The internet was outraged by Paul's video titled "We found a dead body in the Japanese Suicide Forest." It showed extensive footage of a suicide victim filmed in the wooded area near Mt. Fuji, and though the person's face was blurred, his clothes and nearby belongings were visible.
Paul deleted the post less than 24 hours after posting it for more than 15 million subscribers, but not before it racked up six million views — and got the green light by YouTube's moderation team.
A member of YouTube's own "Trusted Flagger" content assessment team posted a screenshot that confirmed the video had been approved on January 1 after a viewer flagged it as inappropriate for the platform.
"Logan Paul's video was reported and YouTube manually reviewed it; they decided to leave it up without even an age restriction… people who have re-uploaded it since have received strikes for graphic content. Ridiculous," YouTube moderator Ben wrote on Tuesday. He included a screenshot showing that the video had been both flagged and approved manually.
Logan Paul's video was reported and YouTube manually reviewed it; they decided to leave it up without even an age restriction... people who have re-uploaded it since have received strikes for graphic content. Ridiculous. pic.twitter.com/Hj9lyiQwE2— Ben (@TrustedFlagger) January 2, 2018
This information reveals that a person who is hired by YouTube to remove unsuitable content from the platform watched the "Japanese Suicide Forest" video that showed a real corpse hanging from a tree, only to decide it was appropriate for all ages on the video site.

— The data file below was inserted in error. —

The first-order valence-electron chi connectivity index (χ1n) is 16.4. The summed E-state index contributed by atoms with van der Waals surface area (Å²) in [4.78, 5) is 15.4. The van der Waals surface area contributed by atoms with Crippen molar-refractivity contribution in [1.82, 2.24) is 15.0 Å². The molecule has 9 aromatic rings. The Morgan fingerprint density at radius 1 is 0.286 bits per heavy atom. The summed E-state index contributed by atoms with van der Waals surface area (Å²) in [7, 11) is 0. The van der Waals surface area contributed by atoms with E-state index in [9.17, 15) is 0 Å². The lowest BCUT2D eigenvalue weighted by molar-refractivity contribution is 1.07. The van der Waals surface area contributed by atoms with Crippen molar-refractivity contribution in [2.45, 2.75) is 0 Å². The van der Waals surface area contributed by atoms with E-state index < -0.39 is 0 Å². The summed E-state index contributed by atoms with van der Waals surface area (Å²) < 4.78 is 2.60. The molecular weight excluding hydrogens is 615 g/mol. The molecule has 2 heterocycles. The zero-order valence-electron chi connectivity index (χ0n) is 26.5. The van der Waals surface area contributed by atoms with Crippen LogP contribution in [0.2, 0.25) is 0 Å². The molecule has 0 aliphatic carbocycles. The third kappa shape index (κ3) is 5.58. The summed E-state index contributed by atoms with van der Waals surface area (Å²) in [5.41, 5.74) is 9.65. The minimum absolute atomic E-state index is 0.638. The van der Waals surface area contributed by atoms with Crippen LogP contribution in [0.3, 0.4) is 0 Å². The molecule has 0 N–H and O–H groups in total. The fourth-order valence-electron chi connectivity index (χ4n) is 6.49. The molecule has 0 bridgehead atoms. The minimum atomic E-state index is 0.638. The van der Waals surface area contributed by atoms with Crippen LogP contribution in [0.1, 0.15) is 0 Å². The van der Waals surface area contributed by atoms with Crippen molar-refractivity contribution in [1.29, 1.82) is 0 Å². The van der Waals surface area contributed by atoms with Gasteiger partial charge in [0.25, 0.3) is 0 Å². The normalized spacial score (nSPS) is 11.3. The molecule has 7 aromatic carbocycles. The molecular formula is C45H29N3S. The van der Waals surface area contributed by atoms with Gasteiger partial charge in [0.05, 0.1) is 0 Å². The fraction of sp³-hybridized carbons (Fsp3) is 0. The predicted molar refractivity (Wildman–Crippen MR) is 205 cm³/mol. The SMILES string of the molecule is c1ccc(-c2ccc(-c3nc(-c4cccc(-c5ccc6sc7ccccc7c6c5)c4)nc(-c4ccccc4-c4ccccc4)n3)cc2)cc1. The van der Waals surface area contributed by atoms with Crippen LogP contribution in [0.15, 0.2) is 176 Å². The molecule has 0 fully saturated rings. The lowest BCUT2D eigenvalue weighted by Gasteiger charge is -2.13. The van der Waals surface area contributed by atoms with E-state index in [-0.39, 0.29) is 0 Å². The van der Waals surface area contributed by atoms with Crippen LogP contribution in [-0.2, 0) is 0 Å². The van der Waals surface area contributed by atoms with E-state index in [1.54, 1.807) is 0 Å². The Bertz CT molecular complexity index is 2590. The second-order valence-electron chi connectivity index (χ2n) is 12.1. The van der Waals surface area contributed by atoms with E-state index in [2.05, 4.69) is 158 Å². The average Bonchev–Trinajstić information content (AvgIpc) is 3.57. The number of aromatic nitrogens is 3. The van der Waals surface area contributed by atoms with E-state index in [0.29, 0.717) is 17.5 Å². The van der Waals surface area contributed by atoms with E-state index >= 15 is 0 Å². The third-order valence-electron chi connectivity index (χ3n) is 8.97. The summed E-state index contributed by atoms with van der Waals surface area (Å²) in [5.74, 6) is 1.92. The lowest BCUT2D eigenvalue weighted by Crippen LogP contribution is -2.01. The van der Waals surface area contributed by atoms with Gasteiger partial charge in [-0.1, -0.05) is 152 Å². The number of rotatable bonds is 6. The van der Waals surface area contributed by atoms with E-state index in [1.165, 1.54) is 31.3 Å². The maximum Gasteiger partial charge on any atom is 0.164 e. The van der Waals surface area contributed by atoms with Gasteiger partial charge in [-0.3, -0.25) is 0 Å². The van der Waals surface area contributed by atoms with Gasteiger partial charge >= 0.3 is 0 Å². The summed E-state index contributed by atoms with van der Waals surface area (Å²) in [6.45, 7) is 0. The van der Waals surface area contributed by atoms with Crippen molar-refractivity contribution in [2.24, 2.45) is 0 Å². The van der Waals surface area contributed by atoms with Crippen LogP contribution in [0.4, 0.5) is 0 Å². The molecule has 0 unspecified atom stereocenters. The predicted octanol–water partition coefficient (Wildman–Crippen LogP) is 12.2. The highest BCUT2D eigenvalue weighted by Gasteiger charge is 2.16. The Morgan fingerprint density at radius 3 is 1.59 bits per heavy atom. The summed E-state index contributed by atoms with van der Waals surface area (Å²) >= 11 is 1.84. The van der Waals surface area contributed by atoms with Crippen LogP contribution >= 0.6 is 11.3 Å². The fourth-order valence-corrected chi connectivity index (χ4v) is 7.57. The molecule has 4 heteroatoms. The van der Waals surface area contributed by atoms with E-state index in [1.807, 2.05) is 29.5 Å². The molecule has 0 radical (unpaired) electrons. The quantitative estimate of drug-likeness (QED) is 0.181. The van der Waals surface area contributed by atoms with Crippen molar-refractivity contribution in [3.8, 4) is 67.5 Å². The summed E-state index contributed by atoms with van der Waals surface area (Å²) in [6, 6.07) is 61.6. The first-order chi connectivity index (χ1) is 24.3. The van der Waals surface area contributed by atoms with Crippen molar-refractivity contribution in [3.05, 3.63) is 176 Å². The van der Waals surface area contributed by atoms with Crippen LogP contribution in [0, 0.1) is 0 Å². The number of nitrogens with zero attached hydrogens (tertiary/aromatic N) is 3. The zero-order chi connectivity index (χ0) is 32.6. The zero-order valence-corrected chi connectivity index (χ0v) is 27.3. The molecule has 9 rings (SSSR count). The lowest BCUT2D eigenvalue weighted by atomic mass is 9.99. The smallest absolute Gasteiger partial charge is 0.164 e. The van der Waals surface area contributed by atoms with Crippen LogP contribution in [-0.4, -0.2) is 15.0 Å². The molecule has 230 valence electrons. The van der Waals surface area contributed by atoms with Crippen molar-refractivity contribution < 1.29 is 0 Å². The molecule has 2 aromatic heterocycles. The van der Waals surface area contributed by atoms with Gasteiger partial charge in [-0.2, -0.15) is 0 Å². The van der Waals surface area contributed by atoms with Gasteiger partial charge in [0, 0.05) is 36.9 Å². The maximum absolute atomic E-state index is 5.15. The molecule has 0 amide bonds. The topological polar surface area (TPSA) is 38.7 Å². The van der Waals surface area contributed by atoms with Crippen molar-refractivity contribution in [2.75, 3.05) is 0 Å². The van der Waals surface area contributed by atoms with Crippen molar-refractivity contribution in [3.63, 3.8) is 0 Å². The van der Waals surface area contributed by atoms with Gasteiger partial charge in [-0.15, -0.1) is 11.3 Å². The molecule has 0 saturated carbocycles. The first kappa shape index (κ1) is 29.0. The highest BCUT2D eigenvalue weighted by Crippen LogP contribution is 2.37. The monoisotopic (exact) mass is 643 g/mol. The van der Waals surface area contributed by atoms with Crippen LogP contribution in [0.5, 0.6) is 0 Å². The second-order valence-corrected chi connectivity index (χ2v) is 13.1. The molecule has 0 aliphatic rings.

Not only did the flagged video get approved by a moderator, it held steady as one of the top ten trending videos on the page during its time online. This not only gave it additional viewership outside of Paul's following, it became exposed to the mass number of minors who visit the video platform.
YouTube's guidelines state that "it's not okay to post violent or gory content that's primarily intended to be shocking, sensational, or disrespectful."
And in Paul's video, he issued a viewer discretion warning at the start of the video and noted that he had not monetized the video, which he called "the most real vlog I've ever posted on this channel." He told viewers to "buckle the f— up, because you're never gonna see a video like this again."
Paul's intention for posting the gruesome content was clearly to "shock" his audience, something that explicitly goes against YouTube's own guidelines.
The platform's problem is that individual human moderators have different standards and biases for what content should be deemed acceptable.
"I would have age restricted it…" Ben told his followers. But because re-uploads of the video have been stricken, he called the situation "unfair all around. But not unexpected that someone like Logan would be given special treatment."
Paul has since apologized for posting the insensitive video, while YouTube hasn't said much on the matter.
"The goal with my content is to entertain, to push the boundaries, to be all inclusive. In the world I live in I share almost everything I do. The intent is never to be heartless cruel or malicious," Paul said after he infuriated social media users.